Businesses could benefit by making a New Year’s resolution to capitalise on “free” training for their staff.
That’s the advice of Jonathan Smith, an Aberdeen-based coach and facilitator with peer-to-peer business networking platform The Alternative Board (TAB).
Smith says, “Most learning comes from real-life, on-the-job experience and that presents a big opportunity for enterprises to develop their people without incurring the costs associated with training courses.”
“Companies will often instinctively turn to formal programmes to meet training needs – and that will sometimes be the appropriate route – but there’s real value to be gained from first assessing what can be achieved in-house,” he continues.
The principle is mapped out in the established 70-20-10 model for organisational learning. It holds that 70% of learning comes from workplace experiences and problem solving, and 20% stems from interaction with others. Just 10% is drawn from formal classes, courses or reading.
Most managers intuitively apply this when looking at a CV during recruitment: they prefer to select based on the skills, experience and results a candidate has achieved rather than the courses they’ve done. If all a company does for training is formal courses, it’s missing out.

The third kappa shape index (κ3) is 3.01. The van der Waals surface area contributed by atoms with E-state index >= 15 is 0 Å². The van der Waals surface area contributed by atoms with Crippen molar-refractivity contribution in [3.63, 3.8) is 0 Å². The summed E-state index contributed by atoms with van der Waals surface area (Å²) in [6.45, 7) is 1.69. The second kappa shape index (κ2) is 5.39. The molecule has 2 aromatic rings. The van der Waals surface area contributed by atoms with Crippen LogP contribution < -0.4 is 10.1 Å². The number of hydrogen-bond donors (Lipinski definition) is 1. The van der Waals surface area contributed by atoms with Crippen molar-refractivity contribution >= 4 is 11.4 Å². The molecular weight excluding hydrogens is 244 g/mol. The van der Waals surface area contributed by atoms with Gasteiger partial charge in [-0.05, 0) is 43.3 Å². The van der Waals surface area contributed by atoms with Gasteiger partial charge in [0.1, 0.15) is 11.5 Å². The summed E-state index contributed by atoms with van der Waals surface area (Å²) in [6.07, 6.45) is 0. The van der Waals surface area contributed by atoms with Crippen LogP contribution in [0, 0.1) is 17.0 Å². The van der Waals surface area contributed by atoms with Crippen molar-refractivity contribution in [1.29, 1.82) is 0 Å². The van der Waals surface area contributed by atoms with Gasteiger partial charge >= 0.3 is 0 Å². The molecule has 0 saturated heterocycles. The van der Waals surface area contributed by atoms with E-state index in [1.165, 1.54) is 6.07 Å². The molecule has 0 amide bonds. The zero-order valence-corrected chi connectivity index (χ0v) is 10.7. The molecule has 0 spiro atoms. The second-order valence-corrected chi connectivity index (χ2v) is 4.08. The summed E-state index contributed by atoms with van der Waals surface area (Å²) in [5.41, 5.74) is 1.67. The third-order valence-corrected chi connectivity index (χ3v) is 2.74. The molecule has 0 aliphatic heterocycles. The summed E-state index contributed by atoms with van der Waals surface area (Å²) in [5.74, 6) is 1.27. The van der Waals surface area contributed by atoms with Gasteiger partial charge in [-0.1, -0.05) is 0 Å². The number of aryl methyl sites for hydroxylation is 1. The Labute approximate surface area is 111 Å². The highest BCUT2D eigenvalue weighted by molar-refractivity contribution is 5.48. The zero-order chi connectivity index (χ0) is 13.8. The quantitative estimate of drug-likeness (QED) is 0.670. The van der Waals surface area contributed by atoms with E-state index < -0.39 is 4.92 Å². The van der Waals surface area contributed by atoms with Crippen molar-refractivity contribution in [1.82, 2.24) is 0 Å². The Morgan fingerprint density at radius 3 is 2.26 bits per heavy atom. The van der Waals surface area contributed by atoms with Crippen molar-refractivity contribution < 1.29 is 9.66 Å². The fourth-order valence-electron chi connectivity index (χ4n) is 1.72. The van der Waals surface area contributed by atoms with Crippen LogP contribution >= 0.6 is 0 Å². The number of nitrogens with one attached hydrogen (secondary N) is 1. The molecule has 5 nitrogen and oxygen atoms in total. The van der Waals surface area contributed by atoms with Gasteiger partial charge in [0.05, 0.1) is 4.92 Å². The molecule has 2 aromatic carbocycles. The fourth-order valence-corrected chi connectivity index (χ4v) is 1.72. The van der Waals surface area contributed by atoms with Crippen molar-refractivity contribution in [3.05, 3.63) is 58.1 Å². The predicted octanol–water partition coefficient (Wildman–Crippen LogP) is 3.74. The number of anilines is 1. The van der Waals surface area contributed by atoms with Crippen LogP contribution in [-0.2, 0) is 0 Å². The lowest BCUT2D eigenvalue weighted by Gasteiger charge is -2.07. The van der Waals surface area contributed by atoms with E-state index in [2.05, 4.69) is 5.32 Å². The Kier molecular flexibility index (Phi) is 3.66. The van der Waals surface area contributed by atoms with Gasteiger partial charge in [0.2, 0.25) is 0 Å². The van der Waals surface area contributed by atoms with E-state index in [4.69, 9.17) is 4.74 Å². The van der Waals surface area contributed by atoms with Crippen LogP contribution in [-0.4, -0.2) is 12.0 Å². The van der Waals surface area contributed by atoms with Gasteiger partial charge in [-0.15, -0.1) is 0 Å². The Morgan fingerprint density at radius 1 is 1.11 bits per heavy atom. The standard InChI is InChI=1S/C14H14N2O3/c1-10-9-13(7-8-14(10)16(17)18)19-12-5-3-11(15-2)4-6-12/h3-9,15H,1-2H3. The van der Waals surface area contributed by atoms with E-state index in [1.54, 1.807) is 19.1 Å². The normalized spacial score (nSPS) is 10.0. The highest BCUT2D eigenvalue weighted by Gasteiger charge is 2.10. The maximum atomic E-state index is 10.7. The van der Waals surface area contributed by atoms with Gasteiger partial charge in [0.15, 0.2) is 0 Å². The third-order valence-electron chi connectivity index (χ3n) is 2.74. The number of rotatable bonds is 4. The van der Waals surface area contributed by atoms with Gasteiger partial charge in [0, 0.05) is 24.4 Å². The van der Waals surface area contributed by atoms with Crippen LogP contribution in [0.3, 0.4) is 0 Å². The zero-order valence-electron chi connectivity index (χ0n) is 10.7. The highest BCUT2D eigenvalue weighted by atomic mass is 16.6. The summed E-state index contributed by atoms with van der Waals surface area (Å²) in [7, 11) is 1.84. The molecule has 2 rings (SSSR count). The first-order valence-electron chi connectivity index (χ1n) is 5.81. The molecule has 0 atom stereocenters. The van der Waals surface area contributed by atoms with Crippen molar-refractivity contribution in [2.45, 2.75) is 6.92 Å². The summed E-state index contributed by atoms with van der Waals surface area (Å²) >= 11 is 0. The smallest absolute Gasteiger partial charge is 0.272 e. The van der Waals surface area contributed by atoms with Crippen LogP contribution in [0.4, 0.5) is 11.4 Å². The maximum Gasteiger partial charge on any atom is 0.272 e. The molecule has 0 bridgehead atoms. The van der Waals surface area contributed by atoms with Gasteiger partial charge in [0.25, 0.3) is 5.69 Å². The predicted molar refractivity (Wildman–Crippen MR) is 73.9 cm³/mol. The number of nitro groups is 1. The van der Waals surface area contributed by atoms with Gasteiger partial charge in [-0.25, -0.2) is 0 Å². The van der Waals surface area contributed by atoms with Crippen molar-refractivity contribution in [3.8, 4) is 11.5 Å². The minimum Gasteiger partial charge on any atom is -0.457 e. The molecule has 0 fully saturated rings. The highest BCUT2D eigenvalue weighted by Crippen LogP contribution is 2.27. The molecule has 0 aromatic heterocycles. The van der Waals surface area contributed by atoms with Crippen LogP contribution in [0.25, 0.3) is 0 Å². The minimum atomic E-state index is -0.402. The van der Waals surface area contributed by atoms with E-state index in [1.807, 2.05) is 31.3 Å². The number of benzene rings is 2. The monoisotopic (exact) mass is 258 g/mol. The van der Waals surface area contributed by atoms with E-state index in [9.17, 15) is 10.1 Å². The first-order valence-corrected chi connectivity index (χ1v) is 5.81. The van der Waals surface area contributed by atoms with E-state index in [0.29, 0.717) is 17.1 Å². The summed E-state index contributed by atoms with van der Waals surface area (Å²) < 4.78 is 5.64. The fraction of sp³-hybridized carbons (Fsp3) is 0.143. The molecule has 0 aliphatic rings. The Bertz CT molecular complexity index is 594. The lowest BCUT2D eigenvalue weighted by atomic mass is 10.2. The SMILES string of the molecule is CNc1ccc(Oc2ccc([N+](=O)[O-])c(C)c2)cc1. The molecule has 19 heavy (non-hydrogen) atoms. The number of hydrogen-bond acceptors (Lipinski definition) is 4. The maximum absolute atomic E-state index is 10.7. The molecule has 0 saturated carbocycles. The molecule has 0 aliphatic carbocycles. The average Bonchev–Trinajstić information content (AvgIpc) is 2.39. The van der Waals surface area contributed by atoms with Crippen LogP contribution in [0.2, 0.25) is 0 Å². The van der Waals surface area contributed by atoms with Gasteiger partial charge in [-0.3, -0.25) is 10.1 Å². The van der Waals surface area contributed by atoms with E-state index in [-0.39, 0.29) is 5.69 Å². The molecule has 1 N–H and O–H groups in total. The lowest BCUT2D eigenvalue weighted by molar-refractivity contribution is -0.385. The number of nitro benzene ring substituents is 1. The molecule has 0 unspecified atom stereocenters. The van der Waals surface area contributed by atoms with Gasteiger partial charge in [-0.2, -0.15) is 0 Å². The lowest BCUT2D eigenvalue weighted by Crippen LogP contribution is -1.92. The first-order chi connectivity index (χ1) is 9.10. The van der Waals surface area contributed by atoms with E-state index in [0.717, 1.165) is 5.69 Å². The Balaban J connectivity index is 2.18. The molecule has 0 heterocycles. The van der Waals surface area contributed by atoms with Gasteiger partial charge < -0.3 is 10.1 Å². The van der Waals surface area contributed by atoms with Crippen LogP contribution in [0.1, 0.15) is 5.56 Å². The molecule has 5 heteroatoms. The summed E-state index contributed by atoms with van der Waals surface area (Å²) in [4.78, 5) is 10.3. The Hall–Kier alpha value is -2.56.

A report on the issue signalled that companies working to the model were at least four times more likely to respond faster to business change and three times more likely to report improvements in staff motivation. They were also far more likely to record improvements in customer satisfaction scores.
“These findings suggest that, aside from the direct financial benefits of focusing on on-the-job training, business leaders can realise gains in a much wider context,” adds Smith, who has corporate-level experience from a 28-year career with a global energy firm and has worked with SMEs and social enterprises.
“It requires a deliberate approach by executives as they manage the skills and other factors their people depend on for effective work execution. They need to consider the skills their business needs now and in the future, and plan work so that people learn as they do their jobs. They should also involve them in developing the new techniques and processes that future innovations will require.”
Smith cites the example of one organisation which embraced the principle of “delivery through development”.
“Faced with a lack of skilled people to deliver workloads, it gave the work to employees who needed to learn it,” he says. “It introduced a carefully-managed process of allocating skilled people to guide and oversee the work of the ‘learners’. Individuals might be learners on one task and teachers on the next. The result was that productivity grew – and it involved no cost.”
This approach, he says, reflects one of the priority recommendations to boost Scotland’s productivity from the latest CBI/KPMG Productivity Index, which is to ensure everyone has access to training when they need it.
Jonathan adds, “Companies are sending a strong signal to their workforce if they make a genuine commitment to invest in staff development – and if they do so based on a strategy of mainly front-line delivery, then everyone wins.”
TAB is a peer-to-peer advisory and business networking platform for business leaders. It now has seven boards in Scotland – four in the north-east and three in the Glasgow area – with a further board due to launch in Edinburgh.